As tennis players around the world make their slow return to competition this week after months away, there is one who will not be joining them for a while. In the final months of last season, Taylor Townsend announced she is pregnant and will give birth in March.
Some female players who are mothers would rather their tennis was front and centre in their profession and so her case is to be noted simply because it is a clear reflection of a recent cultural change in women’s tennis. In short, motherhood is becoming a normal career option in the sport for those who wish to take it.
“I think that 15 years ago if you were pregnant and you had a kid, it was over,” says Townsend. “The whole dynamic has just changed and I think the sport has evolved and realised that this is part of a woman’s life. This is part of what comes with being a woman. Women get pregnant, they have kids, but it doesn’t stop what you’re doing. And it doesn’t stop the path that you want to be on.”
When Townsend announced the news in October, she did so in style. In a social media video the American described in chronological order some of the many instances where people have doubted her with their toxic words and insisted she will not be perturbed by her next challenge. Her first example was most shocking: at only four years old she was told to quit tennis. “I was told ‘you’re too fat’, ‘you can’t move’, ‘you need to stop’, ‘she’s not going to make it’, ‘she’s too big’. I got all of that kind of dumb shit. That’s what I’ve heard since I started playing.”
This has been a constant theme in Townsend’s career, particularly since 2012 when, despite being junior world No 1, the United States Tennis Association asked her to withdraw from the junior US Open claiming her fitness was insufficient. Even at the US Open last year, while she was pregnant, the comments endured. “I stopped listening to that and was like: ‘I need to be happy with who I am. I have to be OK with me,’” she says. “You’re never gonna look like them, that’s fine. But that’s not stopping me from going out and whooping ass. Whatever the thing that you say is holding me back, I can use that as a way to propel me to move forward.”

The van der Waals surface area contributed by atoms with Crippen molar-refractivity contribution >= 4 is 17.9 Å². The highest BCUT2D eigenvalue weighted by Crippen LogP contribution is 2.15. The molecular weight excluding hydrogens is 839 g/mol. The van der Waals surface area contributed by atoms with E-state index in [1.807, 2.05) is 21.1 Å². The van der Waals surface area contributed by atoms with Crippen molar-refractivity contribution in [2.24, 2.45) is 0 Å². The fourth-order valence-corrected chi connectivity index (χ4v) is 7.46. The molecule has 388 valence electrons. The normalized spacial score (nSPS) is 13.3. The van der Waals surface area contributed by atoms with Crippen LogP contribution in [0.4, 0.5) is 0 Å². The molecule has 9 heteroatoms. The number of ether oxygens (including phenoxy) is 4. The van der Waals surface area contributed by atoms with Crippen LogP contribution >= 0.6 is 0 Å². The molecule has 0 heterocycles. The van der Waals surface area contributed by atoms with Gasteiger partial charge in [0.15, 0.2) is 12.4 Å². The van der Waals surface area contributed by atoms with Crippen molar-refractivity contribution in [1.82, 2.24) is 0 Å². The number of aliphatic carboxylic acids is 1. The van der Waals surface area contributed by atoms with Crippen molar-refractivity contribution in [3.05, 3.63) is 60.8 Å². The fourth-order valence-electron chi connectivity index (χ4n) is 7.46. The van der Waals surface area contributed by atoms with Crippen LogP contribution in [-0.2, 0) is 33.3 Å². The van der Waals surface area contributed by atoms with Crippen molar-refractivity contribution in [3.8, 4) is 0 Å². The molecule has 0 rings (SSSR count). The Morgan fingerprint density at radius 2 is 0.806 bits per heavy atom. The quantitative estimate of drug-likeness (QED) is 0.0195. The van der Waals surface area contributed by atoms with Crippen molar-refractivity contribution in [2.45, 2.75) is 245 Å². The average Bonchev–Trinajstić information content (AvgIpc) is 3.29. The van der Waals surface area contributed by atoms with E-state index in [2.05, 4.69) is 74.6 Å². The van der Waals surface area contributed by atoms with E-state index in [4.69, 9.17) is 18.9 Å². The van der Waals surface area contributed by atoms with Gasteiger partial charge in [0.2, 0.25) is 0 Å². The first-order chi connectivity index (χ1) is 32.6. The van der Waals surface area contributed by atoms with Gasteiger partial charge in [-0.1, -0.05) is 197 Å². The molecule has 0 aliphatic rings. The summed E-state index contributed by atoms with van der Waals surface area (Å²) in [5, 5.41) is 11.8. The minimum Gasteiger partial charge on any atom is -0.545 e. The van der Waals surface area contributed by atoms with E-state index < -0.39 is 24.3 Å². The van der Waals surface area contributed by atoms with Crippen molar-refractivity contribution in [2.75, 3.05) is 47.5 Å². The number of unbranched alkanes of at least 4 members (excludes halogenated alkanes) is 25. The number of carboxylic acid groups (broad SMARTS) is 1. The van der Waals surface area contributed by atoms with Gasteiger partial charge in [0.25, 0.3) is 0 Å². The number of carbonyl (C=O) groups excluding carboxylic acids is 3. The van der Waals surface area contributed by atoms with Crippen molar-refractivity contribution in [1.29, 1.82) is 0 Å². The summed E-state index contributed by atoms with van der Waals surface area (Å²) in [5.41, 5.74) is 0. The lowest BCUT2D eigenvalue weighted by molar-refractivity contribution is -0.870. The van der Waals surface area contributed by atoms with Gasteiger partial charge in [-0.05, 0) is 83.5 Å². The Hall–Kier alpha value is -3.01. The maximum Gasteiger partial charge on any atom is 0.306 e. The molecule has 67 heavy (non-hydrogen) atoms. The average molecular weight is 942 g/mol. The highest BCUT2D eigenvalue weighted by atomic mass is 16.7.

The obstacles Townsend has faced have only toughened her skin and fuelled her drive. “I’m in a cool space because the things I went through as a kid, starting out, I will never allow that to happen to my child. It has given me an opportunity to learn from the things I went through and to be able to shape and change the path for my child. Because I’ll fight someone if they try to tell my four-year-old that they can’t do something. It’s just insane. Those types of people won’t be around.”
Townsend recently revealed she is in a financial dispute with her mother over endorsement funds and says this has had a significant effect on how she carries herself. Her circle is smaller. She is not prepared to trust without being certain it will be reciprocated with trustworthiness. “I’ve gone through a sifting-out process and really got rid of all the garbage. Now I’m in the place that I’m pregnant, I’m having a kid, I’m not playing right now. When I go through that process, I will know and it’s very clear what I expect.”
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In one of her last prominent appearances before the pandemic, Townsend reached the fourth round of the 2019 US Open, beating Simona Halep 2-6, 6-3, 7-6 (4) in round two. At a time when most players spend their time running away from the net, it was perhaps the greatest net-rushing performance of this generation. She approached the net more than 100 times; in the final set she essentially attempted to serve and volley on every first and second serve.
She describes the moment as a “pivotal point” in her career that gave her the confidence to know she really can beat top players. Those ambitions are not over and Townsend is already planning to return between March and May of 2022 after taking some time to learn the ropes of motherhood. There is more to come.